After 37 months of legal and political wrangling, the Irancell consortium has finally been granted Iran’s second GSM mobile licence, but confusion continues to surround the participation of its dominant shareholder Turkcell. A statement released by the Information and Technology Ministry confirmed that local company administrators and IT Minister Ahmad Mutemidi had ratified the concession over the weekend. However, the licence has only been issued conditional to Irancell’s ownership structure, which limits the stake a foreign investor can hold in the company to 49%. The licence stipulates that Irancell should sign up one million subscribers by the end of March 2006.
Problems surrounding Irancell have rumbled on for more than three years, after it became known that Turkcell was to head up the joint venture consortium with a 70% stake. Those opposed to Turkcell’s ownership alleged the Turkish cellco has links to Israel which could threaten national security if it gained access to phone lines. An amendment to Iran’s foreign direct investment (FDI) bill was rushed through parliament to limit the company’s involvement to a 49% stake. Since then there has been much debate as to how to redistribute the 21% holding taken from the Turkish company. Last week the Ministry offered the shares to local financial institutions Bank Melli and Post Bank.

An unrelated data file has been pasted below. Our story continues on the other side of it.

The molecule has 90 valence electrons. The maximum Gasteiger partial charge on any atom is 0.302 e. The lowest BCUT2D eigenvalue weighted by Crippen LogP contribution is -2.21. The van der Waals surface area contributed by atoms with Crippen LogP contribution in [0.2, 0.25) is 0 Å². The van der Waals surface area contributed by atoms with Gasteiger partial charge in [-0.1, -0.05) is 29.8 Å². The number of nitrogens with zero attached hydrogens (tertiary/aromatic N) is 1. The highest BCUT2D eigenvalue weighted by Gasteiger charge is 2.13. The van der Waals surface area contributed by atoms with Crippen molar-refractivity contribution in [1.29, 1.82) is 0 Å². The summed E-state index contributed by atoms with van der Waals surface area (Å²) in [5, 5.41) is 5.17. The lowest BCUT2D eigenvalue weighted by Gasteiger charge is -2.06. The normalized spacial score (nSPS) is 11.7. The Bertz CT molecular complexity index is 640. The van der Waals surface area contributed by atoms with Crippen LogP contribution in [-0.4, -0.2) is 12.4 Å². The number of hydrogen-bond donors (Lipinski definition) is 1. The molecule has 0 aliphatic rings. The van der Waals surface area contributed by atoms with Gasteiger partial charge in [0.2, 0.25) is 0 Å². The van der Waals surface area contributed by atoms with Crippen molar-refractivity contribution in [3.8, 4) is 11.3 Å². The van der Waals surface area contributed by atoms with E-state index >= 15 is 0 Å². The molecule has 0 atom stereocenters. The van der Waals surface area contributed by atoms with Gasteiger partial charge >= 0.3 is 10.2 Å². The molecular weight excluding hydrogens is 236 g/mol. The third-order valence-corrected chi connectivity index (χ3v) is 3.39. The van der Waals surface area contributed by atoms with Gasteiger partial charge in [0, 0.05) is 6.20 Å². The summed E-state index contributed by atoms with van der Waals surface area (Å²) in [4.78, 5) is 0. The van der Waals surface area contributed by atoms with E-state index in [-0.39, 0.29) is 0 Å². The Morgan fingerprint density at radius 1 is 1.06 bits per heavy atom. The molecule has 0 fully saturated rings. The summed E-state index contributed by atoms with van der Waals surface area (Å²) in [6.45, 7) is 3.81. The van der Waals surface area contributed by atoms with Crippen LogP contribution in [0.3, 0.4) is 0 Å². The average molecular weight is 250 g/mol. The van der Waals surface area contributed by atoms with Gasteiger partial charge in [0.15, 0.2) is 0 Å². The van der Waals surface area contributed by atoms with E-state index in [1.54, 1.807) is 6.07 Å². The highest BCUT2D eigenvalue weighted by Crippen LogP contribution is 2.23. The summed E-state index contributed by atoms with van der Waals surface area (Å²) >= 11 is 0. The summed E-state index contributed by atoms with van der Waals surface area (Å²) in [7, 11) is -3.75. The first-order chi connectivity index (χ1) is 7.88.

It was originally thought that Turkcell would cut its losses and exit Irancell, but in July it told the government that it intended to hold onto its reduced stake in the venture. Turkcell now has until 4 September to pay the guarantee bill for its holding. If it fails to pay by that date, South African mobile group MTN, which came second in the original tender, will replace it in the consortium. Turkcell has yet to make a public comment on the matter.